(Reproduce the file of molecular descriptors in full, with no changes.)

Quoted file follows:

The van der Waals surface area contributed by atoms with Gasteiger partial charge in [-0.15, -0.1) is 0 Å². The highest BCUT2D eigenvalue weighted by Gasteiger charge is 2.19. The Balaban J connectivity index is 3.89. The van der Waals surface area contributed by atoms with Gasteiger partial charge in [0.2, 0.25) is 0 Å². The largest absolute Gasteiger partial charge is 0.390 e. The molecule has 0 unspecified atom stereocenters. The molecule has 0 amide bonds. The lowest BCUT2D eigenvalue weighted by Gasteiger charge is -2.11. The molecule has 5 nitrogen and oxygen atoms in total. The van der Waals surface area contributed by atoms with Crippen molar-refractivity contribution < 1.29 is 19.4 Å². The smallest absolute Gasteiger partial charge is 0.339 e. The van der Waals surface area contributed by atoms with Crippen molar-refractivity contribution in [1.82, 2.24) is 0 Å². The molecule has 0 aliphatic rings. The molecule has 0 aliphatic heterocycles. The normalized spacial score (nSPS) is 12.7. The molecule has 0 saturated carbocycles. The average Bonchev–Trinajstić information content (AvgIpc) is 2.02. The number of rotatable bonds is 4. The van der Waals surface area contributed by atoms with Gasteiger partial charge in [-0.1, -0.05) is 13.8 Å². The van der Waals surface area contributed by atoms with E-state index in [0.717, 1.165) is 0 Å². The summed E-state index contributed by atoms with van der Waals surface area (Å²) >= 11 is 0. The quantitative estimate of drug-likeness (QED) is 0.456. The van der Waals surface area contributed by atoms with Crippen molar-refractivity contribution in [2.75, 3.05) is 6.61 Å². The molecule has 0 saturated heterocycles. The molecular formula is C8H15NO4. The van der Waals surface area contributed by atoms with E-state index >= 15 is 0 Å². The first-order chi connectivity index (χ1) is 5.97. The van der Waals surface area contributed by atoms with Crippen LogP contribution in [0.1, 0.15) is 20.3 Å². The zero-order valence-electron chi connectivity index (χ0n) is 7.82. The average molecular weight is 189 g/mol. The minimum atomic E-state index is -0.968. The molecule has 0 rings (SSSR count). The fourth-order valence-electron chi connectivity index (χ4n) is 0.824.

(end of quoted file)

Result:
The van der Waals surface area contributed by atoms with Gasteiger partial charge in [-0.15, -0.1) is 0 Å². The highest BCUT2D eigenvalue weighted by Gasteiger charge is 2.19. The Balaban J connectivity index is 3.89. The van der Waals surface area contributed by atoms with Gasteiger partial charge in [0.2, 0.25) is 0 Å². The largest absolute Gasteiger partial charge is 0.390 e. The molecule has 0 unspecified atom stereocenters. The molecule has 0 amide bonds. The lowest BCUT2D eigenvalue weighted by Gasteiger charge is -2.11. The molecule has 5 nitrogen and oxygen atoms in total. The van der Waals surface area contributed by atoms with Crippen molar-refractivity contribution < 1.29 is 19.4 Å². The smallest absolute Gasteiger partial charge is 0.339 e. The van der Waals surface area contributed by atoms with Crippen molar-refractivity contribution in [1.82, 2.24) is 0 Å². The molecule has 0 aliphatic rings. The molecule has 0 aliphatic heterocycles. The normalized spacial score (nSPS) is 12.7. The molecule has 0 saturated carbocycles. The average Bonchev–Trinajstić information content (AvgIpc) is 2.02. The number of rotatable bonds is 4. The van der Waals surface area contributed by atoms with Gasteiger partial charge in [-0.1, -0.05) is 13.8 Å². The van der Waals surface area contributed by atoms with E-state index in [0.717, 1.165) is 0 Å². The summed E-state index contributed by atoms with van der Waals surface area (Å²) >= 11 is 0. The quantitative estimate of drug-likeness (QED) is 0.456. The van der Waals surface area contributed by atoms with Crippen molar-refractivity contribution in [2.75, 3.05) is 6.61 Å². The molecule has 0 saturated heterocycles. The molecular formula is C8H15NO4. The van der Waals surface area contributed by atoms with E-state index >= 15 is 0 Å². The first-order chi connectivity index (χ1) is 5.97. The van der Waals surface area contributed by atoms with Crippen LogP contribution in [0.1, 0.15) is 20.3 Å². The zero-order valence-electron chi connectivity index (χ0n) is 7.82. The average molecular weight is 189 g/mol. The minimum atomic E-state index is -0.968. The molecule has 0 rings (SSSR count). The fourth-order valence-electron chi connectivity index (χ4n) is 0.824.